“We could do that,” my husband said. And there went my plan for Wednesday. Rather than driving over the pass, we’d do some more day hikes, and then on Thursday we’d start our drive to Bozeman via Going-to-the-Sun road, exit the park on the east side, and proceed from there.

Wednesday morning we picked out a couple more day hikes around the lake, and drove to the park. And were thwarted by Kiddo before we even got to the first one, because he fell asleep just as we entered the park. To preserve the boy’s naptime, my husband suggested we continue up the road for a bit, then come back.

By the time we found a scenic pullout, we were well on the way up Going-to-the-Sun road. And that was when we made what turned out to be the pivotal decision for the day. Why not continue on to the visitor center at the top of Logan Pass, and hike around there? Well heck, why not?

And as we continued, I found out what it is about Glacier National Park that brings people back year after year. The scenery was breathtaking. I was snapping pictures out the window every mile. My husband, on the other hand, had to pay more attention to the winding road hanging off the side of the mountain. “Tomorrow I’m driving this, so you can gawk,” I said.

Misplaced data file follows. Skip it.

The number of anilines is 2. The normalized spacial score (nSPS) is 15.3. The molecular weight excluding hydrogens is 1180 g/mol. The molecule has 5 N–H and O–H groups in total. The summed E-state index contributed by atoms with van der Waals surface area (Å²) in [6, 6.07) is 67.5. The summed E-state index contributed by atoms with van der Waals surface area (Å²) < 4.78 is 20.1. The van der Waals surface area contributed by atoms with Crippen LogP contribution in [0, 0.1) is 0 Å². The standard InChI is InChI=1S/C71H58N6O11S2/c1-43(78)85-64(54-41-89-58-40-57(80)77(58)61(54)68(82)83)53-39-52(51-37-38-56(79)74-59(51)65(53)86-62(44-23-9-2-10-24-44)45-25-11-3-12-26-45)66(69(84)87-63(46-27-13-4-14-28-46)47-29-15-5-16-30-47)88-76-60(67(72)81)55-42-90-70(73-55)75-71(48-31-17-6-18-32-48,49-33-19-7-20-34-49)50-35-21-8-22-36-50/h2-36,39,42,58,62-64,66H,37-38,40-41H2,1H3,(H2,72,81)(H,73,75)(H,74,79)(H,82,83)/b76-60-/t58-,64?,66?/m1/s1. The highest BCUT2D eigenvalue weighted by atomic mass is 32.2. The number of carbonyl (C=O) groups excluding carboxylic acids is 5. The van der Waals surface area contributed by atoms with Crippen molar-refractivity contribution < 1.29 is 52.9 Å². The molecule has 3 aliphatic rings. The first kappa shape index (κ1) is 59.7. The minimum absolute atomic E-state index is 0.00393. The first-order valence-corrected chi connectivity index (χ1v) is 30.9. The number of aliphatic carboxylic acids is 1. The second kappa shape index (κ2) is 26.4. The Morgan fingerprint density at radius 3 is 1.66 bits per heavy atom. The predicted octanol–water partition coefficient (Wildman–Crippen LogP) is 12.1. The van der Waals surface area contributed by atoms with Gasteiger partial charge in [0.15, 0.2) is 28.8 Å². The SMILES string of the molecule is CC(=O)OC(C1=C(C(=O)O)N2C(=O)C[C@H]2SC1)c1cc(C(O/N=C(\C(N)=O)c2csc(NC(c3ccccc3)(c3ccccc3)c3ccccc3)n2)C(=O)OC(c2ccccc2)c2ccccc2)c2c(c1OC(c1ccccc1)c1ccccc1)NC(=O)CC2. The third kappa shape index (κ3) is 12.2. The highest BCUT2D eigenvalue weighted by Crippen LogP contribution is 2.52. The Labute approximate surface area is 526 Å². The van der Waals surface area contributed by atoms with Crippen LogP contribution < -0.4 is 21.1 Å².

But the day was just getting started. At the visitor center, a ranger showed us two hikes we could do: one to Hidden Lake overlook, and another that made its way along the mountain wall we’d just climbed. We opted for the lake, since it had a definite endpoint.